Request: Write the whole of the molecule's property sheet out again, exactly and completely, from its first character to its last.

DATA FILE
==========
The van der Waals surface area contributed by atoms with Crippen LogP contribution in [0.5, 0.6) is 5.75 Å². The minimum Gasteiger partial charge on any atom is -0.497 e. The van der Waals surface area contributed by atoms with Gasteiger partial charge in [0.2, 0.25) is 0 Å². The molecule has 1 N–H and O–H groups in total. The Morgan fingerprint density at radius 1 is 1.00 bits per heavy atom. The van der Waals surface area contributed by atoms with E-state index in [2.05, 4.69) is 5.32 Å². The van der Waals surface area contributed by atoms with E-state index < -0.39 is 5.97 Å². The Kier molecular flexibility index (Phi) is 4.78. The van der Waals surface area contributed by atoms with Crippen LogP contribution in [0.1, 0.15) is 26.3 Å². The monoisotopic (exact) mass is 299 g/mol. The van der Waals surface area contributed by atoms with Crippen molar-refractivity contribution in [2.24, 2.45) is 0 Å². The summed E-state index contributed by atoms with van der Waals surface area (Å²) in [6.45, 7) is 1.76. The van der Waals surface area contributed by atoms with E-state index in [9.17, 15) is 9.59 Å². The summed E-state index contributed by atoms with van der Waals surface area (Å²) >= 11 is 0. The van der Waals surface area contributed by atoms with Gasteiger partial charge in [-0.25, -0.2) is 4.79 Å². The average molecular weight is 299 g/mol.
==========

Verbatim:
The van der Waals surface area contributed by atoms with Crippen LogP contribution in [0.5, 0.6) is 5.75 Å². The minimum Gasteiger partial charge on any atom is -0.497 e. The van der Waals surface area contributed by atoms with Gasteiger partial charge in [0.2, 0.25) is 0 Å². The molecule has 1 N–H and O–H groups in total. The Morgan fingerprint density at radius 1 is 1.00 bits per heavy atom. The van der Waals surface area contributed by atoms with E-state index in [2.05, 4.69) is 5.32 Å². The van der Waals surface area contributed by atoms with E-state index < -0.39 is 5.97 Å². The Kier molecular flexibility index (Phi) is 4.78. The van der Waals surface area contributed by atoms with Crippen LogP contribution in [0.1, 0.15) is 26.3 Å². The monoisotopic (exact) mass is 299 g/mol. The van der Waals surface area contributed by atoms with Crippen molar-refractivity contribution in [2.24, 2.45) is 0 Å². The summed E-state index contributed by atoms with van der Waals surface area (Å²) in [6.45, 7) is 1.76. The van der Waals surface area contributed by atoms with E-state index in [9.17, 15) is 9.59 Å². The summed E-state index contributed by atoms with van der Waals surface area (Å²) >= 11 is 0. The van der Waals surface area contributed by atoms with Gasteiger partial charge in [-0.25, -0.2) is 4.79 Å². The average molecular weight is 299 g/mol.